As we start a new school year, it’s time to think about how we can set up our kiddos for a school year of success. In order for that to happen we need to all come together to take a team approach. What does this mean when your child receives services from the public schools (with or without private services)? It means we need to make a little noise so the school team knows the private team is ready to collaborate and work together this year.
So who is on the “team”? The team includes the child, parents, public and private therapists, teachers and anyone else involved in the child’s care or therapeutic process.
As part of the team you need to advocate for your child and be their voice.
Why is it so important to advocate for your child? Even if your child can speak, they don’t know their rights as a young student. It is our job as parents, teachers, and therapists to step in and make sure they receive the services they both need and deserve! Speech and language skills are extremely important when it comes to learning and academic success, so this is why it is important to make sure they receive the services they need.
So what can you do as a parent?
- Ask for an assessment when needed. If you have concerns and your child is not currently receiving any services, contact the school team (start with making the request to your child’s teacher) and ask for a comprehensive speech and language assessment.
- Make yourself known as an involved parent. Parents who make a point of reaching out to the teachers and therapists on the school team, connecting private and public providers, and letting them know you want to make this a great year, will get their children the help they need more than parents who take a back seat approach and do not speak up. It’s just the way it is!
- Connect the school speech-language pathologist (SLP) and team with your child’s private team. Sign the necessary release form so your child’s private and public team can communicate with each other. As the parent, you need to set this up. Send emails and copy the necessary team members on them so they have an easy way of communicating with each other to exchange information and/or set up a phone call to do so.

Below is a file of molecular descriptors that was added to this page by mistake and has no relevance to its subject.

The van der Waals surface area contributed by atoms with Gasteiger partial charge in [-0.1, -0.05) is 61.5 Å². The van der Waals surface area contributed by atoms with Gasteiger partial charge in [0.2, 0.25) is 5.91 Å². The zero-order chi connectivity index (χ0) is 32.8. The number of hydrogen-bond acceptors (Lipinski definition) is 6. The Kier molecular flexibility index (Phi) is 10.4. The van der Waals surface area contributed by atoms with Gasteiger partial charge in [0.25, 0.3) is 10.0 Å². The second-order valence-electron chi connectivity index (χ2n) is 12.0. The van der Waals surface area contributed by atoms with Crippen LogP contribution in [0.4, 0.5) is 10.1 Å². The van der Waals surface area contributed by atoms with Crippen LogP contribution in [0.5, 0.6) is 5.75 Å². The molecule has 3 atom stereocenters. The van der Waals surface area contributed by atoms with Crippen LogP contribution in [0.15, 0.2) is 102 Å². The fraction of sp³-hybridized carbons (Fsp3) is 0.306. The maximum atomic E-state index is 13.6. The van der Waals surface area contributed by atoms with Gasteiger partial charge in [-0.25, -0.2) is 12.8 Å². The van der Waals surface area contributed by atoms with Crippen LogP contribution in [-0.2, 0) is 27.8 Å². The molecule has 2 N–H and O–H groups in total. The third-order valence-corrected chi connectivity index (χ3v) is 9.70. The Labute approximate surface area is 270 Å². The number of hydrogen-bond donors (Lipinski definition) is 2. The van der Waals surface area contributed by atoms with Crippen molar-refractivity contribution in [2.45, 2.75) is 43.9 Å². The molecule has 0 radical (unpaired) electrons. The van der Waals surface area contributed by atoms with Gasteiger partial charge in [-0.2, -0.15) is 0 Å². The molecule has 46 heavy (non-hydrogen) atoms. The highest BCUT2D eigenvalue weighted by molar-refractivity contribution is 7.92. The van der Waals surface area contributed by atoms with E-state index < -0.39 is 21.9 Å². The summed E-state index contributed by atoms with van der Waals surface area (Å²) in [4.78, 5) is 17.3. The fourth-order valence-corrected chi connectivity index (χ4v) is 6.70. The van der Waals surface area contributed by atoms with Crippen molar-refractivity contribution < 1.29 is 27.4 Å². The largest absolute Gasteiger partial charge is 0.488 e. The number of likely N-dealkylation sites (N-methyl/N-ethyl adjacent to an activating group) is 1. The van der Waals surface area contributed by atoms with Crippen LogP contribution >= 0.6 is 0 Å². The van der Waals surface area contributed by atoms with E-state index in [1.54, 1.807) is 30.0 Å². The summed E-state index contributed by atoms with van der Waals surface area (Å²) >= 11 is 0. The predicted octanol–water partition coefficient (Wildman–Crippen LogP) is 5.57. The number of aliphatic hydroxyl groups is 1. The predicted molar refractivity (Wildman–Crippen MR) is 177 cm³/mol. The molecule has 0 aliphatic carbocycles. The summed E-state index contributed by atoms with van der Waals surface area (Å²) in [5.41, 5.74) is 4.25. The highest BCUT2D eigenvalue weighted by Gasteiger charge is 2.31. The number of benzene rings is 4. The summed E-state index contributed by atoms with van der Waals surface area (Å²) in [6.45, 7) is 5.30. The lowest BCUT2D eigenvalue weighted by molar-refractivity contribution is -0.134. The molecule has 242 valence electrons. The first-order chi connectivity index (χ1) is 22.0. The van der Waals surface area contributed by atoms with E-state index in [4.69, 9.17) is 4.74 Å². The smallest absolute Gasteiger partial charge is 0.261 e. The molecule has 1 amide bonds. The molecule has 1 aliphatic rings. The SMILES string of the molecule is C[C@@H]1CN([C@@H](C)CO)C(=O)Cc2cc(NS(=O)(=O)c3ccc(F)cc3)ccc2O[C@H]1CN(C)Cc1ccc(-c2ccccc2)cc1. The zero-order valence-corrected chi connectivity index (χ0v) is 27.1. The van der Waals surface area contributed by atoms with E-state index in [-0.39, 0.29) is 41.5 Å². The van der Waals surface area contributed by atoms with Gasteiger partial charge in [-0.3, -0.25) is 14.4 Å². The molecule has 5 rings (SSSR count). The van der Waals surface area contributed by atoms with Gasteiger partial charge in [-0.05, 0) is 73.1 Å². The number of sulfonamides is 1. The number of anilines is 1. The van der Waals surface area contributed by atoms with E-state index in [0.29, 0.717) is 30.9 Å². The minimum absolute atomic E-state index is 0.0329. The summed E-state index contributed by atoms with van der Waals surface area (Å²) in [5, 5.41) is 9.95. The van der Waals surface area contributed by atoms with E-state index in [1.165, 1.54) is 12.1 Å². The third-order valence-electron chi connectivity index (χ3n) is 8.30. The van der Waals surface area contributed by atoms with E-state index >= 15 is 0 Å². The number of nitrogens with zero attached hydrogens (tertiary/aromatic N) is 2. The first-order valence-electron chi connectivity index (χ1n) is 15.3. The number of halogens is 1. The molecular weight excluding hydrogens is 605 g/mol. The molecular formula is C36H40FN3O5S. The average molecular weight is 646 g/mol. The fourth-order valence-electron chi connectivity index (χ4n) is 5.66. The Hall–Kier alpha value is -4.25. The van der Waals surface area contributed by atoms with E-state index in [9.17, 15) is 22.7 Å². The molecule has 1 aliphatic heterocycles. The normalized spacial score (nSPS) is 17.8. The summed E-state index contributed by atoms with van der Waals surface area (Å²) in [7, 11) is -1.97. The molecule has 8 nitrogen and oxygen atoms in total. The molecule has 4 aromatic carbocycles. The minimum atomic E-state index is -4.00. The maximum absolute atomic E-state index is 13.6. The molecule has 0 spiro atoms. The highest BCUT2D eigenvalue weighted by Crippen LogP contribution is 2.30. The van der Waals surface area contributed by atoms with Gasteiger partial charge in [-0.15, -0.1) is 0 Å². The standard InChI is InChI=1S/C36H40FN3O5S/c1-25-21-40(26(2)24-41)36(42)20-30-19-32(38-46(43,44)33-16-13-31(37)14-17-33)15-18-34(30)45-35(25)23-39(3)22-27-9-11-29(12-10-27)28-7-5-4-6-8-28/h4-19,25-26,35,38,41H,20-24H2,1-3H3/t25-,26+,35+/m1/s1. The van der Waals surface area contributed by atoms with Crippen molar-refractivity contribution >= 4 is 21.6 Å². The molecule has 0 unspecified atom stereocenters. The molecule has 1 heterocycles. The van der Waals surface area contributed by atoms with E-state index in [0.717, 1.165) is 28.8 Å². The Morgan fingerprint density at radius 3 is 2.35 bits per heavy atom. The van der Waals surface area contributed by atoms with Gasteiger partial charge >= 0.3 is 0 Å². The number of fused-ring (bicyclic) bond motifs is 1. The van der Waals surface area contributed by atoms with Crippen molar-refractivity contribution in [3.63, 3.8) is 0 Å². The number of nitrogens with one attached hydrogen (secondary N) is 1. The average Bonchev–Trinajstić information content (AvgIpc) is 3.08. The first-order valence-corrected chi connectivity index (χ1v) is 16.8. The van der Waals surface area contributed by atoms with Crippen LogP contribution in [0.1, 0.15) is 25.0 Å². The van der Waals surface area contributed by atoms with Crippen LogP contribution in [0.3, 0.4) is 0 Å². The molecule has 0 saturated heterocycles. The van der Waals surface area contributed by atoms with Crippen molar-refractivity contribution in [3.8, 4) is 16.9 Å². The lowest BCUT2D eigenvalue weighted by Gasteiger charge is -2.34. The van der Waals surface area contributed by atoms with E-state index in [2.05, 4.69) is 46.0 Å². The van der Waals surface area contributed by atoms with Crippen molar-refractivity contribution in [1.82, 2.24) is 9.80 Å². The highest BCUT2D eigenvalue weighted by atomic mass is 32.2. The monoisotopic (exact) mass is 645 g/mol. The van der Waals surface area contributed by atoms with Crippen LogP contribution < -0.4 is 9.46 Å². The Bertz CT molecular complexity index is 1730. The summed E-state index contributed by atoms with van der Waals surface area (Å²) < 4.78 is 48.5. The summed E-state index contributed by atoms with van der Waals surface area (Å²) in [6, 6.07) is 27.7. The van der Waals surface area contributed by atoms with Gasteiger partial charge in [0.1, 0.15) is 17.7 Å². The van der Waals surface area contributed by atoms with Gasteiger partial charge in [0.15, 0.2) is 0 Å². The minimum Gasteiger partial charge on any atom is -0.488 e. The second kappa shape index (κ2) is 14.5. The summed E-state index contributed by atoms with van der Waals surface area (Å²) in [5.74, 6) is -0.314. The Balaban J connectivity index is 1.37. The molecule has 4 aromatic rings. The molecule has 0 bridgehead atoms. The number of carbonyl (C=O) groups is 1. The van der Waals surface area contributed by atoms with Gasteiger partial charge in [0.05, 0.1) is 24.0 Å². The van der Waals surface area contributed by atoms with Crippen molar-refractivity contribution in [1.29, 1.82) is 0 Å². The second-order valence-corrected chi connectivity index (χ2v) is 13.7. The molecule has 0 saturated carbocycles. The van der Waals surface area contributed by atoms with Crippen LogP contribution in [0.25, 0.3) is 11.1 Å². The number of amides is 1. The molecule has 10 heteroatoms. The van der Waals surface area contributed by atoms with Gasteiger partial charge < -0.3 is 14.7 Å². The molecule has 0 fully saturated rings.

- Review IEP goals. Children can make a lot of progress over the summer months, maintain progress or they may even regress. Review your child’s IEP goals and make sure they are still appropriate and relevant. If you feel they need to be changed, contact the school team ASAP and request a periodic review to change the goals. This does not have to wait until school starts. The sooner you reach out, the sooner you will get a meeting set up.
- Request periodic reviews or informal meetings to check-in. You do not have to wait until the annual IEP meeting to meet with your child’s school team. As the parent, it is your right to request a meeting at any point. Sometimes my clients schedule meetings before the school year starts to meet the team and/or 30-60 days into the school year so the child has had a chance to adjust and so we can determine how things are going and if any changes need to be made at that point. You can ALWAYS schedule a meeting. That is your RIGHT! Please do not forget this!
- Ask Questions. If anything is unclear, please ask questions. There are no stupid questions and you are not present during your child’s school day or school provided therapies. You have the right as the parent to know what is going on with your child’s school team, school plan and how they are progressing. So ask questions!
- Set goals for home. Ask your child’s school team what they will work on in their individual sessions and what you can work on at home. If you ask for a home program they should be able to provide one for you.
These tips will help you get off to a great school year, advocating for your child! It can be hard to do, especially if it doesn’t normally come naturally to you. Follow these tips and remember your voice is the only one your child has!